Paradoxical thinking helps us to work with seeming opposites at the same time. This enables and energises a system to perform at a higher level. All opposites are, however, not paradoxical. There are contradictions — different and opposing forces — where one cancels out the other.
The logical structure of a contradiction is EITHER/OR. If one is true, the other is false. We cannot have it both ways. Here are a few contradictions often found in assumptions about strategy work:
- Giving people grand plans and stretch targets without the necessary resources.
- We can play on both red and black at the same time. Often leadership does not want to take the risk of deciding on one strategy and therefore it puts money on contradictory strategies. In matters of strategy we have to choose. If we are engaging in small-scale experimentation to test the viability of new ideas, we must inform direct stakeholders to prevent confusion, subtle sabotage or outright resistance.
- We develop the plans, others execute. This contradiction explains why plans cooked up only by a small (usually senior) team are rarely implemented.
- Strategy is fixed. Strategy-making is not an event, but a process. Sustainable strategies are tinkered with and updated continuously.
- We don’t have to set time aside for strategy-making (it is part of our daily work-routine). Not spending enough resources (including time and money) on strategy increases the chances of failure. It also indicates that the management team is not serious about strategy.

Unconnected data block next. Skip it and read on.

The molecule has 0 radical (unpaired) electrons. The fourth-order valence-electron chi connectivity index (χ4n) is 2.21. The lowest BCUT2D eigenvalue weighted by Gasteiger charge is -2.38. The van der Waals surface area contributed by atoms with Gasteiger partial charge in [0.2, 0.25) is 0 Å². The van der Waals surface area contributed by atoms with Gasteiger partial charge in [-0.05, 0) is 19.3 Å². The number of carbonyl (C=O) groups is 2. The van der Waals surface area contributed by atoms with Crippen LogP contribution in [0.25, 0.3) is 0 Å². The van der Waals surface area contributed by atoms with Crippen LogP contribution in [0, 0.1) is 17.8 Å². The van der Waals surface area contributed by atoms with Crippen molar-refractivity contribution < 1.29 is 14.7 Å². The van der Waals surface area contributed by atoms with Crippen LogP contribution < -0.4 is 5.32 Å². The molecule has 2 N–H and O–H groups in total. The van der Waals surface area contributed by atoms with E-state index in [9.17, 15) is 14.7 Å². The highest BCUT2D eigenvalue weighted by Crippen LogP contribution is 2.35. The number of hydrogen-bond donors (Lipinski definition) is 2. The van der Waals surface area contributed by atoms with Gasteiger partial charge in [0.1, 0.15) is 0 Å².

- We have a strategy based on opportunity. We grasp opportunities spontaneously as they come along. We therefore make up our strategy as we go along. There is no such thing as a sustainable strategy made up on the spur of the moment.
- Strategy execution is fast. Sustainable strategies take time to develop and even longer to implement. The best strategies often show little return in the short run, but their worth becomes apparent in the longer run.
If you are forced to deal with contradictions as though they were paradoxes, i.e. as if both sides of the contradiction are true at the same time, it would lead to confusion and ultimately demoralisation [or dejection] — where we use most or all available psychological energy in the struggle to reconcile the irreconcilable.
In developing sustainable strategies, we should exploit the power of paradox and avoid contradictions.
Source: Ungerer, M., Pretorius, M. & Herholdt, J. 2011. Viable Business Strategies: A Fieldbook for Leaders. Randburg: Knowres Publishing. This is an edited version of an article which appeared in FinWeek, 13 September 2012.